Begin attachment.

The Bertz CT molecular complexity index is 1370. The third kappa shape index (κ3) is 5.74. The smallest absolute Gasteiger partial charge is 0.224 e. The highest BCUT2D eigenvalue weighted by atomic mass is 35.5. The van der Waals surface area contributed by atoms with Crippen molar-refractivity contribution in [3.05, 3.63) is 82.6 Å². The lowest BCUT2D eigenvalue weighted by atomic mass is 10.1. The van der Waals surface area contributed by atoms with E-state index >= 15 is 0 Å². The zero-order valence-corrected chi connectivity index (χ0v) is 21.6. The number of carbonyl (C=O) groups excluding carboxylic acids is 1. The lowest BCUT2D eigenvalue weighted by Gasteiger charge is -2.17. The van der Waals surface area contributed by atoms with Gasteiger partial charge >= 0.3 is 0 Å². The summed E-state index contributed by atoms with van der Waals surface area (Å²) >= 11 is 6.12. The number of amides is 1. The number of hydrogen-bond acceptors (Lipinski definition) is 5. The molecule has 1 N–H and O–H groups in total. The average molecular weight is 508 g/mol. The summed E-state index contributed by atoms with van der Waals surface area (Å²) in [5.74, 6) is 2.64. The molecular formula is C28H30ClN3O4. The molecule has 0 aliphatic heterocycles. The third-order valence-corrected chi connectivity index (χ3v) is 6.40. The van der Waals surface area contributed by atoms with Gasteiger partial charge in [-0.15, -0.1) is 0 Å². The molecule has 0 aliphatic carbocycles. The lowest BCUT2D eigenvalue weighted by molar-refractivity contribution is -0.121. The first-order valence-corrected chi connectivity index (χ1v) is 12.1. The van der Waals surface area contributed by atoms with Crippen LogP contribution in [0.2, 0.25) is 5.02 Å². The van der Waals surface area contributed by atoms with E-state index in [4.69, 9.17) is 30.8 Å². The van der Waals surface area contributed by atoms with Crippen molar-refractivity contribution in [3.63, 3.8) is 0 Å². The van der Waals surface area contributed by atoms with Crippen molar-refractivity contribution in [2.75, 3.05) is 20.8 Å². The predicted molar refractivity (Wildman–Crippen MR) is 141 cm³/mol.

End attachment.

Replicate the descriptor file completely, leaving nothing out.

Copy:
The Bertz CT molecular complexity index is 1370. The third kappa shape index (κ3) is 5.74. The smallest absolute Gasteiger partial charge is 0.224 e. The highest BCUT2D eigenvalue weighted by atomic mass is 35.5. The van der Waals surface area contributed by atoms with Crippen molar-refractivity contribution in [3.05, 3.63) is 82.6 Å². The lowest BCUT2D eigenvalue weighted by atomic mass is 10.1. The van der Waals surface area contributed by atoms with E-state index >= 15 is 0 Å². The zero-order valence-corrected chi connectivity index (χ0v) is 21.6. The number of carbonyl (C=O) groups excluding carboxylic acids is 1. The lowest BCUT2D eigenvalue weighted by Gasteiger charge is -2.17. The van der Waals surface area contributed by atoms with Gasteiger partial charge >= 0.3 is 0 Å². The summed E-state index contributed by atoms with van der Waals surface area (Å²) >= 11 is 6.12. The number of amides is 1. The number of hydrogen-bond acceptors (Lipinski definition) is 5. The molecule has 1 N–H and O–H groups in total. The average molecular weight is 508 g/mol. The summed E-state index contributed by atoms with van der Waals surface area (Å²) in [5.74, 6) is 2.64. The molecular formula is C28H30ClN3O4. The molecule has 0 aliphatic heterocycles. The third-order valence-corrected chi connectivity index (χ3v) is 6.40. The van der Waals surface area contributed by atoms with Gasteiger partial charge in [-0.15, -0.1) is 0 Å². The molecule has 0 aliphatic carbocycles. The lowest BCUT2D eigenvalue weighted by molar-refractivity contribution is -0.121. The first-order valence-corrected chi connectivity index (χ1v) is 12.1. The van der Waals surface area contributed by atoms with Crippen LogP contribution in [0.2, 0.25) is 5.02 Å². The van der Waals surface area contributed by atoms with E-state index in [4.69, 9.17) is 30.8 Å². The van der Waals surface area contributed by atoms with Crippen molar-refractivity contribution in [3.63, 3.8) is 0 Å². The van der Waals surface area contributed by atoms with Crippen molar-refractivity contribution in [2.75, 3.05) is 20.8 Å². The predicted molar refractivity (Wildman–Crippen MR) is 141 cm³/mol.